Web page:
White House threatens veto of Senate GOP sequester bill

The White House on Thursday threatened to veto the Senate Republican sequester bill in the unlikely event it passes Congress.

“If the President were presented with S. 16, his senior advisors would recommend that he veto the bill,” the White House said. 


The Senate GOP bill, sponsored by Sen. Pat Toomey (R-Pa.) and Sen. James InhofeJames (Jim) Mountain InhofeTop general concerned about Afghan forces after US troops leave Harris casts tiebreaking vote to advance Biden nominee The Hill's Morning Report - Presented by Tax March - US vaccine effort takes hit with Johnson & Johnson pause MORE (R-Okla.), would give the administration added power to determine how to implement the $85 billion in spending cuts, known as the sequester, set to take effect Friday.

“The Administration strongly opposes S. 16, which would protect tax loopholes for the wealthy and congressional pork barrel projects and would lock in severe cuts that threaten hundreds of thousands of middle class jobs and slash vital services for children, seniors, and our troops and military families,” a White House statement reads.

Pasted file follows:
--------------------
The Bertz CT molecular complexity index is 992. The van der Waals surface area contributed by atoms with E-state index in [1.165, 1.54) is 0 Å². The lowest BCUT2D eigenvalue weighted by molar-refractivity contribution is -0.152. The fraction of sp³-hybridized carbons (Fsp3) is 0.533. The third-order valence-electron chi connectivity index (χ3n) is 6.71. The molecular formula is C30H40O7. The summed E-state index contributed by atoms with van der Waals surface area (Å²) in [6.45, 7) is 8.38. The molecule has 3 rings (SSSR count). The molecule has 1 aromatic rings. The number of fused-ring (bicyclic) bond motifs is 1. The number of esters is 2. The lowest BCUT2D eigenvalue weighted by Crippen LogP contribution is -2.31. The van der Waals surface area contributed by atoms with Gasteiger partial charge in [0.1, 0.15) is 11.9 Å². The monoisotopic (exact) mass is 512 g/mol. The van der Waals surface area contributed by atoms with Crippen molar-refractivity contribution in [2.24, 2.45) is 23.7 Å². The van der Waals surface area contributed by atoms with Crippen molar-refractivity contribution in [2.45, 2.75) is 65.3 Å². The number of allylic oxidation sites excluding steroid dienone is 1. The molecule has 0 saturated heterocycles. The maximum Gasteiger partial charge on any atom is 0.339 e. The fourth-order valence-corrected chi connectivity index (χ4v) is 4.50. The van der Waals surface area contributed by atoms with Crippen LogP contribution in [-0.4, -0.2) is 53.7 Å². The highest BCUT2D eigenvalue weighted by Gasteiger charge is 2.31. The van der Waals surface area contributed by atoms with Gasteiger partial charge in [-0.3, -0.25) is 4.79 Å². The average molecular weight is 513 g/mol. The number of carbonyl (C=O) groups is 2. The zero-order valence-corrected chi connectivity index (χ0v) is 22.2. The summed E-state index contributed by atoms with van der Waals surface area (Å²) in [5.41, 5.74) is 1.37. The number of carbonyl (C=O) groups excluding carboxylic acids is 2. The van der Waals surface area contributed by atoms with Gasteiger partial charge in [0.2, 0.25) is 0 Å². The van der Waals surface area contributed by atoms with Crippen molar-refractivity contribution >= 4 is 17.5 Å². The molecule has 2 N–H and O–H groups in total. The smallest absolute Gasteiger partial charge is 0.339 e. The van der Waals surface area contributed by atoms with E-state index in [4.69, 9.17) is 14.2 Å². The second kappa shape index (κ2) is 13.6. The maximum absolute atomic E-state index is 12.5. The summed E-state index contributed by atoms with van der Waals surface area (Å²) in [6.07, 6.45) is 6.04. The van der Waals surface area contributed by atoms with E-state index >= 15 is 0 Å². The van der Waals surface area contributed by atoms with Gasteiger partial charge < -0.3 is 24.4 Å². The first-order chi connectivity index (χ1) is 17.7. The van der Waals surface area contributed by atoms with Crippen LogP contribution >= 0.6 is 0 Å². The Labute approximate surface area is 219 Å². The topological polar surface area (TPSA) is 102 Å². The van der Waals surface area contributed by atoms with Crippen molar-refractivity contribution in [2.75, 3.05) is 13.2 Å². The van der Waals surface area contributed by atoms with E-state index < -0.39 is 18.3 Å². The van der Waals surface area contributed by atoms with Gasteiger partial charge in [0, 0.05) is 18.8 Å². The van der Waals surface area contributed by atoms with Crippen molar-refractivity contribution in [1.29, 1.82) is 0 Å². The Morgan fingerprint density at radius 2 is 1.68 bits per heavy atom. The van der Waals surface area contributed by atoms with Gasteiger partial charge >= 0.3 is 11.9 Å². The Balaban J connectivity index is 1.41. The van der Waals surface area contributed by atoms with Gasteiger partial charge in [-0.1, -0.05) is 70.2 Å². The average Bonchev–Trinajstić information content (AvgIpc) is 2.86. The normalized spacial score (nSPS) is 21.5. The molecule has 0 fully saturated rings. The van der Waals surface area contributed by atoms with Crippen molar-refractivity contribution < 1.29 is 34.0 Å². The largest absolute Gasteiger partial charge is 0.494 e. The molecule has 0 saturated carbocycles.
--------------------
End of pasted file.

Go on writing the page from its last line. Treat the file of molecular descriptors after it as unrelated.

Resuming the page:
“While no amount of flexibility can avoid the fact that middle class families will bear the brunt of the cuts required by this bill, nothing is asked of the wealthiest Americans,” it adds.

The White House said the bill is nothing more than an attempt to shift focus away from Congress, urging lawmakers to pass a sequester replacement that includes tax increases.

In a separate statement, the White House said it supports a Senate Democratic bill that would impose a new minimum tax on millionaires, close energy and corporate relocation tax breaks and cut farm subsidies in order to replace the sequester.

The White House support comes even though the Senate bill actually adds to the budget deficit. 

The Congressional Budget Office estimates that the Democrats' bill would increase budget deficits by $7.2 billion over 10 years, largely because it contains new farm subsidy spending included to mollify rural Democrats angry over the $30 billion cut in direct farm payments in the bill.

The Toomey-Inhofe bill is opposed by appropriators in both Houses of Congress and has been targeted by Republican defense hawks. They worry that President Obama would abuse the new flexibility to go after projects they favor.